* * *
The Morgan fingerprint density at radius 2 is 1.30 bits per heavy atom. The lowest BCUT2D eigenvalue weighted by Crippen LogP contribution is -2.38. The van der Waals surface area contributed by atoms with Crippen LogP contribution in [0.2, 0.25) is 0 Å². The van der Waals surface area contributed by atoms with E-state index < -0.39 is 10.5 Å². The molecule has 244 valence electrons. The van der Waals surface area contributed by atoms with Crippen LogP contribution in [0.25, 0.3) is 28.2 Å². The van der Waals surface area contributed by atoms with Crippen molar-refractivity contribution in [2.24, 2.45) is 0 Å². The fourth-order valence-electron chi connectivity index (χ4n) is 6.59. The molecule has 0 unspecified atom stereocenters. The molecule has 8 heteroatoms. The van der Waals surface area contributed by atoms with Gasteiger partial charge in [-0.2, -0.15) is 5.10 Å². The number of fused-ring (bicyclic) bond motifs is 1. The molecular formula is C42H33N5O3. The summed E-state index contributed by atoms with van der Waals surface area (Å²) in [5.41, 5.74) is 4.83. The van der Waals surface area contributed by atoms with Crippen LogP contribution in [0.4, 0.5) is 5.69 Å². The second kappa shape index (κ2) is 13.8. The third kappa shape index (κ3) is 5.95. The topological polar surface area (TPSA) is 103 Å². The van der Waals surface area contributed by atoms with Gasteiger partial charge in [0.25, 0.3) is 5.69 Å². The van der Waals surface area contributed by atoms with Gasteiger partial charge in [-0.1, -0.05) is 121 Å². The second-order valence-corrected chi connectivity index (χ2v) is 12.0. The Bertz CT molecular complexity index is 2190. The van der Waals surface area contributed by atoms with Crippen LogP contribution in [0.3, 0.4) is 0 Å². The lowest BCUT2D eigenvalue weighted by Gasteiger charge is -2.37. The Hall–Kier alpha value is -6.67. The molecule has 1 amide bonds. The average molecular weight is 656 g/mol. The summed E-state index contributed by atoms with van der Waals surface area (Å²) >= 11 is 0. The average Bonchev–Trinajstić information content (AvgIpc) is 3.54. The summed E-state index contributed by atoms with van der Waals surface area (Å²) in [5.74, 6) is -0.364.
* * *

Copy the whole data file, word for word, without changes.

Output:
The Morgan fingerprint density at radius 2 is 1.30 bits per heavy atom. The lowest BCUT2D eigenvalue weighted by Crippen LogP contribution is -2.38. The van der Waals surface area contributed by atoms with Crippen LogP contribution in [0.2, 0.25) is 0 Å². The van der Waals surface area contributed by atoms with E-state index < -0.39 is 10.5 Å². The molecule has 244 valence electrons. The van der Waals surface area contributed by atoms with Crippen LogP contribution in [0.25, 0.3) is 28.2 Å². The van der Waals surface area contributed by atoms with Crippen molar-refractivity contribution in [2.24, 2.45) is 0 Å². The fourth-order valence-electron chi connectivity index (χ4n) is 6.59. The molecule has 0 unspecified atom stereocenters. The molecule has 8 heteroatoms. The van der Waals surface area contributed by atoms with Gasteiger partial charge in [-0.2, -0.15) is 5.10 Å². The number of fused-ring (bicyclic) bond motifs is 1. The molecular formula is C42H33N5O3. The summed E-state index contributed by atoms with van der Waals surface area (Å²) in [5.41, 5.74) is 4.83. The van der Waals surface area contributed by atoms with Crippen LogP contribution in [0.4, 0.5) is 5.69 Å². The second kappa shape index (κ2) is 13.8. The third kappa shape index (κ3) is 5.95. The topological polar surface area (TPSA) is 103 Å². The van der Waals surface area contributed by atoms with Gasteiger partial charge in [0.25, 0.3) is 5.69 Å². The van der Waals surface area contributed by atoms with Gasteiger partial charge in [-0.1, -0.05) is 121 Å². The second-order valence-corrected chi connectivity index (χ2v) is 12.0. The Bertz CT molecular complexity index is 2190. The van der Waals surface area contributed by atoms with Crippen LogP contribution in [0.3, 0.4) is 0 Å². The lowest BCUT2D eigenvalue weighted by Gasteiger charge is -2.37. The Hall–Kier alpha value is -6.67. The molecule has 1 amide bonds. The average molecular weight is 656 g/mol. The summed E-state index contributed by atoms with van der Waals surface area (Å²) >= 11 is 0. The average Bonchev–Trinajstić information content (AvgIpc) is 3.54. The summed E-state index contributed by atoms with van der Waals surface area (Å²) in [5.74, 6) is -0.364.